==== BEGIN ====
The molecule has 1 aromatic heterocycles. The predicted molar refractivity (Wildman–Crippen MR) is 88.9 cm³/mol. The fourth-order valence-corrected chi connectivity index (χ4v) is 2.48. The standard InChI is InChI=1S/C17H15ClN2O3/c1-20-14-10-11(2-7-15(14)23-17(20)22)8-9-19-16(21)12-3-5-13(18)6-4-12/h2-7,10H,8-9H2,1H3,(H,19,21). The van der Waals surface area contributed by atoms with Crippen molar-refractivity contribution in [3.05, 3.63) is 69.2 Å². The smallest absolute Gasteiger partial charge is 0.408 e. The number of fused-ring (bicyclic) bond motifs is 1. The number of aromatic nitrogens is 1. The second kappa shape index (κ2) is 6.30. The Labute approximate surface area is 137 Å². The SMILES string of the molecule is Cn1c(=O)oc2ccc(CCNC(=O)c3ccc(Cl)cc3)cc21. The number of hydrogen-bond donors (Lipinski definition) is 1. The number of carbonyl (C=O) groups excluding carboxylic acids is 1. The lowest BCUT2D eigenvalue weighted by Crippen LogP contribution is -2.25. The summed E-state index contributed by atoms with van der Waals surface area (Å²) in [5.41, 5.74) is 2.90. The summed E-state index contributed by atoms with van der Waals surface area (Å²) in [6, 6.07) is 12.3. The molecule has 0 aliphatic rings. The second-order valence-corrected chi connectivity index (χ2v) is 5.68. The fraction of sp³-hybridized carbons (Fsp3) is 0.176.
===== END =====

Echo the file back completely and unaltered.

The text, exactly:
The molecule has 1 aromatic heterocycles. The predicted molar refractivity (Wildman–Crippen MR) is 88.9 cm³/mol. The fourth-order valence-corrected chi connectivity index (χ4v) is 2.48. The standard InChI is InChI=1S/C17H15ClN2O3/c1-20-14-10-11(2-7-15(14)23-17(20)22)8-9-19-16(21)12-3-5-13(18)6-4-12/h2-7,10H,8-9H2,1H3,(H,19,21). The van der Waals surface area contributed by atoms with Crippen molar-refractivity contribution in [3.05, 3.63) is 69.2 Å². The smallest absolute Gasteiger partial charge is 0.408 e. The number of fused-ring (bicyclic) bond motifs is 1. The number of aromatic nitrogens is 1. The second kappa shape index (κ2) is 6.30. The Labute approximate surface area is 137 Å². The SMILES string of the molecule is Cn1c(=O)oc2ccc(CCNC(=O)c3ccc(Cl)cc3)cc21. The number of hydrogen-bond donors (Lipinski definition) is 1. The number of carbonyl (C=O) groups excluding carboxylic acids is 1. The lowest BCUT2D eigenvalue weighted by Crippen LogP contribution is -2.25. The summed E-state index contributed by atoms with van der Waals surface area (Å²) in [5.41, 5.74) is 2.90. The summed E-state index contributed by atoms with van der Waals surface area (Å²) in [6, 6.07) is 12.3. The molecule has 0 aliphatic rings. The second-order valence-corrected chi connectivity index (χ2v) is 5.68. The fraction of sp³-hybridized carbons (Fsp3) is 0.176.